About 50% of resorts in the destination will be in the five-star traditional luxury segment, while 10% would be dedicated to ‘hyper-luxury’ properties, according to Red Sea Project CEO
The Red Sea Project is its focus on sustainability and environmentally friendly tourism.
With the first phase of the Saudi Arabia’s The Red Sea Project launching next year, CEO John Pagano said the company will be announcing all the international hotel brands on the giga-project by next month.
Phase one will see the destination be home to 16 hotels and 3,000 keys, set to open between next year and 2023, and spread across the four-star and four-star-plus, five-star and ultra-luxury properties, said Pagano, speaking to Arabian Business’s sister publication Hotelier Middle East at the Arabian & African Hospitality Investment Conference 2021(AHIC).
“For a destination of our scale, you need the international brands. They have databases and marketing power that is important to us. As we’re establishing ourselves, it would be unwise to do it on our own. Think of the biggest hotel companies and you can start to paint your own picture,” said Pagano.
He said: “All properties will be tied together by sustainability. The unifying thread will be that commitment to the environment. Each hotel company has their own particulars, but they are brought together by the mission to create a place for celebration. A celebration of nature and a celebration of culture.”
The Red Sea Project will house its own water bottling facility, as well as a renewable energy plant, with plans to have the entire resort powered by sustainable energy. The multi-billion-dollar site is one of the key projects of the Saudi Vision 2030 – a country-wide economic diversification project to move the kingdom away from just oil revenues.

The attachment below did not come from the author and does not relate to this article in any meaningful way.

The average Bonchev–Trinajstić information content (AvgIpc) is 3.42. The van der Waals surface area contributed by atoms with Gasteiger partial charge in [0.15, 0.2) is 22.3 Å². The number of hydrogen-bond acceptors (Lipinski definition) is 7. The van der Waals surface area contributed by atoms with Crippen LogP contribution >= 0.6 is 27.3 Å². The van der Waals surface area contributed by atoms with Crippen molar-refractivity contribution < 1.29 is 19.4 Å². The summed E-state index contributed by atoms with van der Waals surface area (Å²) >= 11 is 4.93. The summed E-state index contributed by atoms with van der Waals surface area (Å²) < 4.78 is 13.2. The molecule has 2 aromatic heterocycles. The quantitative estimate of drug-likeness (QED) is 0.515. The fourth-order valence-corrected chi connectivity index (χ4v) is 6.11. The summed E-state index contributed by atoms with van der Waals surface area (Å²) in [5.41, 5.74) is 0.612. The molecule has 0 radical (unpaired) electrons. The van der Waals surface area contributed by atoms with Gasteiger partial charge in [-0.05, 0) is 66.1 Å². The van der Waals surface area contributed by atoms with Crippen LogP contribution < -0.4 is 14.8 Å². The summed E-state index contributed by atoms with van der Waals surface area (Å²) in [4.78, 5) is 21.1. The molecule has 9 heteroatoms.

Red Sea Development’s own brand?
And while all brands are supportive of this mission, the design of the site is such that potentially no one brand would fit the standards. This, Pagano said, could lead to the company developing its own resort label.
“There are elements of the project, however, that don’t necessarily fit into any one hotel brand. Brands have their own standards, but since we [TRSDC] are designing something that has never been designed before, it’s needed in some instances for us to create our own separate one-offs than to try and force a brand into something,” Pagano revealed.
These one-offs will make up a very small portion of the destination – just 10 percent of the projects said Pagano.
He continued: “The Red Sea Project is about positioning itself towards the upper end of the luxury spectrum, but we have a broad distribution. 40 percent of our products will be in the four-star and four-star-plus segment, 50 percent in the five-star traditional luxury and 10 percent in the hyper-luxury space.
“This 10 percent will be very boutique and probably not branded to be honest. With that 10 percent, some we might brand ourselves.
“The first 16 hotels will follow this distribution. The opening phases after that will broadly stick to that distribution. We want to be accessible to more people. We could’ve easily focused only on hyper-luxury and in doing so make it unobtainable to a lot of people.”
A force for change
Ushering in a new era not just for Saudi tourism, but the entire economy, Pagano proudly discussed the weight on his shoulders, and how his project can enact change.
“It feels great. I have the support of the country, which is absolutely remarkable. We’re supporting the kingdom’s vision for the future. Not only could we define modern Saudi hospitality, but we also want to lead the way for regenerative tourism. We’re going to be the largest tourism destination in the world powered by renewable energy,” said Pagano.
“Saudi tourism is going to be about regeneration. They’re trying to lead the world more generally to doing the right thing. Another characteristic? The history – ancient civilisations were born here. We’re here to celebrate that history and that famed hospitality,” he continued.
Pagano added: “What I really love about the industry we’re in is that we have transformative power. As an industry, it touches so many other parts of the economy, tourism and hospitality doesn’t survive on its own. It has a far-reaching effect so why not use the industry to change the way we do things?”
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